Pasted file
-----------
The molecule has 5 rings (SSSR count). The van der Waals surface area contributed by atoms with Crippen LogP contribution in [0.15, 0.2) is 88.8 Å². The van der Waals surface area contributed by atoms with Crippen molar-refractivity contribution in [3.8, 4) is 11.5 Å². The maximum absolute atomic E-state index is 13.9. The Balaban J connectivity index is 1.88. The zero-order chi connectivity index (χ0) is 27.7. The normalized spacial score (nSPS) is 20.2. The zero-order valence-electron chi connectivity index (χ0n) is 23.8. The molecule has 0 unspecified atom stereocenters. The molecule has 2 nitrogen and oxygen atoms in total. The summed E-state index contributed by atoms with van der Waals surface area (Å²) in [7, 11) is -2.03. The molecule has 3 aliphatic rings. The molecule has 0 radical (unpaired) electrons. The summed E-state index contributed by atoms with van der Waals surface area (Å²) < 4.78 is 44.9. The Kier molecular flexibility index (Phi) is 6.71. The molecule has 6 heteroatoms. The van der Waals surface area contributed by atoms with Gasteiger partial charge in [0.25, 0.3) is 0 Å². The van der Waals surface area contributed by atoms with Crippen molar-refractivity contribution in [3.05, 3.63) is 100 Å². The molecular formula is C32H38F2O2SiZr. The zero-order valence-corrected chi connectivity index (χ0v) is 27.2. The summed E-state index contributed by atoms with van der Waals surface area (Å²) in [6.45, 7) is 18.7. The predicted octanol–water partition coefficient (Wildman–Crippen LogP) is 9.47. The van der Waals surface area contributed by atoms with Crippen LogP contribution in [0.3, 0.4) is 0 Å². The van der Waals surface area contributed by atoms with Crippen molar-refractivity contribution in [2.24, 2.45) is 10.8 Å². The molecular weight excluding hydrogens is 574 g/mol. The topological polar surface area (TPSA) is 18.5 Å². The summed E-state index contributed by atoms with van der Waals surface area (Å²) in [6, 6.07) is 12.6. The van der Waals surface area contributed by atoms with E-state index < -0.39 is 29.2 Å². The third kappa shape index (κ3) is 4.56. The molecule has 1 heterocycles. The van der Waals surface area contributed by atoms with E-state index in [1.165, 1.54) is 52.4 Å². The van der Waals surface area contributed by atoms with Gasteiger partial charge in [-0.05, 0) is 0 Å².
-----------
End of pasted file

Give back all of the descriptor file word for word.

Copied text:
The molecule has 5 rings (SSSR count). The van der Waals surface area contributed by atoms with Crippen LogP contribution in [0.15, 0.2) is 88.8 Å². The van der Waals surface area contributed by atoms with Crippen molar-refractivity contribution in [3.8, 4) is 11.5 Å². The maximum absolute atomic E-state index is 13.9. The Balaban J connectivity index is 1.88. The zero-order chi connectivity index (χ0) is 27.7. The normalized spacial score (nSPS) is 20.2. The zero-order valence-electron chi connectivity index (χ0n) is 23.8. The molecule has 0 unspecified atom stereocenters. The molecule has 2 nitrogen and oxygen atoms in total. The summed E-state index contributed by atoms with van der Waals surface area (Å²) in [7, 11) is -2.03. The molecule has 3 aliphatic rings. The molecule has 0 radical (unpaired) electrons. The summed E-state index contributed by atoms with van der Waals surface area (Å²) < 4.78 is 44.9. The Kier molecular flexibility index (Phi) is 6.71. The molecule has 6 heteroatoms. The van der Waals surface area contributed by atoms with Gasteiger partial charge in [0.25, 0.3) is 0 Å². The van der Waals surface area contributed by atoms with Crippen molar-refractivity contribution in [3.05, 3.63) is 100 Å². The molecular formula is C32H38F2O2SiZr. The zero-order valence-corrected chi connectivity index (χ0v) is 27.2. The summed E-state index contributed by atoms with van der Waals surface area (Å²) in [6.45, 7) is 18.7. The predicted octanol–water partition coefficient (Wildman–Crippen LogP) is 9.47. The van der Waals surface area contributed by atoms with Crippen LogP contribution in [0.3, 0.4) is 0 Å². The van der Waals surface area contributed by atoms with Crippen molar-refractivity contribution in [2.24, 2.45) is 10.8 Å². The molecular weight excluding hydrogens is 574 g/mol. The topological polar surface area (TPSA) is 18.5 Å². The summed E-state index contributed by atoms with van der Waals surface area (Å²) in [6, 6.07) is 12.6. The van der Waals surface area contributed by atoms with E-state index < -0.39 is 29.2 Å². The third kappa shape index (κ3) is 4.56. The molecule has 1 heterocycles. The van der Waals surface area contributed by atoms with E-state index in [1.165, 1.54) is 52.4 Å². The van der Waals surface area contributed by atoms with Gasteiger partial charge in [-0.05, 0) is 0 Å².